U.S. stock futures are slightly negative for Monday after Euro-area manufacturing and services activity slowed in June, dampening investor sentiment which came on the heels of better than expected preliminary manufacturing data out of China with expansion for the first time since December.
On Friday the Dow and S&P 500 reclaimed five week highs while Brent crude oil climbed over 2 percent for the week after touching a 9 month high on Thursday amid increasing tension and political strife in Iraq.
Over the week-end, Secretary of State John Kerry traveled to the Middle East and is attempting to forge reconciliation across a divided region that is gaining more international attention after the Islamic State of Iraq and the Levant (ISIL), also known as Islamic State of Iraq and Syria (ISIS), made recent military advances into Iraq along the western region of the country that borders Syria and Saudi Arabia.
On Sunday ISIL moved further east into Iraq after seizing a Iraqi-Syrian border post on Sunday and capturing three towns in Anbar, Iraq’s largest geographical province with Ramadi as its provincial capital.
Iraq’s more secular- minded Baath’s, which has ties to overthrown Iraqi President Saddam Hussein, and share a common Sunni background with ISIL militants and dislike for Iraqi Prime Minister Nouri al-Maliki, a Shiite (also spelled Shia), began fighting one another on Friday evening.
The fighting between the two Sunni groups continued until Saturday, according to the New York Times.
ISIL militants are seeking to consolidate power and dismantle the borders that were previously drawn by European colonial powers nearly 100 years ago following the collapse of the Ottoman Empire in a push to re-establish a caliphate, an Islamic state run by a supreme religious and political leader, the caliph.
After the collapse of the Ottoman Empire, Mustafa Atatürk, abolished the system of caliphate in Islam and founded the Republic of Turkey in 1923.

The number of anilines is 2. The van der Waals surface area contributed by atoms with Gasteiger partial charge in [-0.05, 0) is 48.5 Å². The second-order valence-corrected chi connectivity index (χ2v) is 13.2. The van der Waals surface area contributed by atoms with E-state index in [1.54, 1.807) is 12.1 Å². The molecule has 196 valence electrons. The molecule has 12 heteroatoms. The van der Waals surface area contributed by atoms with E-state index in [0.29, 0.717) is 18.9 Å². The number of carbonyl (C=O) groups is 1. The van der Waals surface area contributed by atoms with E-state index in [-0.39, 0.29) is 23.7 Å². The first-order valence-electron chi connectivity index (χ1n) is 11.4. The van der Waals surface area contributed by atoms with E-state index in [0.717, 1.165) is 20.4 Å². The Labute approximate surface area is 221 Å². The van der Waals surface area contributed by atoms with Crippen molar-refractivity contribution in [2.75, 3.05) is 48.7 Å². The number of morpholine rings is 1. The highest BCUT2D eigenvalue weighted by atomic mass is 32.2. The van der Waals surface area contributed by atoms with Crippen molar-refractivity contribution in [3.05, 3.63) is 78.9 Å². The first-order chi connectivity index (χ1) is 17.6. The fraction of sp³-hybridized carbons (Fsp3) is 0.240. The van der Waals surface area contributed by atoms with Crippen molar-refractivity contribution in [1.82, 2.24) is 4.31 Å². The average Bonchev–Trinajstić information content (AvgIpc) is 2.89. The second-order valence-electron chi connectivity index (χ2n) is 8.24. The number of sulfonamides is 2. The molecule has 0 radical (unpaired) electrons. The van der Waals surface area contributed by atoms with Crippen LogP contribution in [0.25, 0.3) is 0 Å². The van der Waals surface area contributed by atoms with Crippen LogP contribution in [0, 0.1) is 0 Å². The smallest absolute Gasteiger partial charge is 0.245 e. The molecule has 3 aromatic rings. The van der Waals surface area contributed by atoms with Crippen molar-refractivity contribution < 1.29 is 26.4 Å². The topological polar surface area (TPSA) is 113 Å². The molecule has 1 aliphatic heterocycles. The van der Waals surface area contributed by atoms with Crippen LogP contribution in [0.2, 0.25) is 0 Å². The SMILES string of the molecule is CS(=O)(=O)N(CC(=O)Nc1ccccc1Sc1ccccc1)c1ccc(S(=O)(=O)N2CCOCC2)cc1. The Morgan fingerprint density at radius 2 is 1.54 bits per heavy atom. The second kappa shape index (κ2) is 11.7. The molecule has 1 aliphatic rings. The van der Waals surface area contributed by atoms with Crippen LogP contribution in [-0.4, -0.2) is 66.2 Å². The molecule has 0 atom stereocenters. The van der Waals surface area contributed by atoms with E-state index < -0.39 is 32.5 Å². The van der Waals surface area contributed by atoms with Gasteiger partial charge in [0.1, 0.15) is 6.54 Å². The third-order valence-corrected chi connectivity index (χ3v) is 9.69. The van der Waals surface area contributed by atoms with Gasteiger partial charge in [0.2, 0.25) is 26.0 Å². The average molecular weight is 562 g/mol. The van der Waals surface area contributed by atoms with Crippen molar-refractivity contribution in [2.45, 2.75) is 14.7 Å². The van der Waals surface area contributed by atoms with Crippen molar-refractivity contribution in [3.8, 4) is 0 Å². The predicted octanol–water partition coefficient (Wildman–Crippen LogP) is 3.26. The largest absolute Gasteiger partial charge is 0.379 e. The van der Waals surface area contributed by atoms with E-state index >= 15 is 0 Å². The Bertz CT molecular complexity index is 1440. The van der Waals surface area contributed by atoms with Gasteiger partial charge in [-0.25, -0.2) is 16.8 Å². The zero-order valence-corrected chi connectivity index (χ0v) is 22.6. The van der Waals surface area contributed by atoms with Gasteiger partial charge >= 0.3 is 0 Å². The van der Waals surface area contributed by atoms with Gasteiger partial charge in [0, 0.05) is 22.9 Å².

Former Iraqi President Saddam Hussein was a secular-minded socialist and Arab nationalist who had little tolerance for a caliphate system operating in Iraq.
After the United States invaded Iraq in 2003, deposed Sadaam Hussein, and later installed the Iraqi Transitional Government, Prime Minister Nouri al-Maliki took over control of the country and is serving in his second term as prime minister.
Many Iraqi Sunnis are distrustful of Nouri al-Maliki’s government for being non- inclusive and remain deeply suspicious of its close with Iran, a country dominated by Shiites.
President Obama has a balancing act to maneuver in Iraq as the calls grow louder across the region for a leadership change in Iraq.
President Obama admitted on June 19th that “It’s not the place for the United States to choose Iraq’s leaders” and “It is in our national security interests not to see an all-out civil war inside of Iraq.”
But Obama repeated earlier in the week that the U.S. has not ruled out the use of air attacks on ISIL militants operating in Iraq.
At the same time, President Obama doesn’t want the United States to be viewed as Prime Minister Nouri al-Maliki’s elite air force in Iraq and take sides in a sectarian conflict that has religious undertones.
The Obama administration agreed late last week to send 300 U.S. military advisers to Iraq to help combat ISIL, share intelligence, reconnaissance assets, and encourage al-Maliki’s government in Baghdad to become more inclusive of Iraq’s Sunnis, Kurdish, and Christian populations.
– Johnathan Schweitzer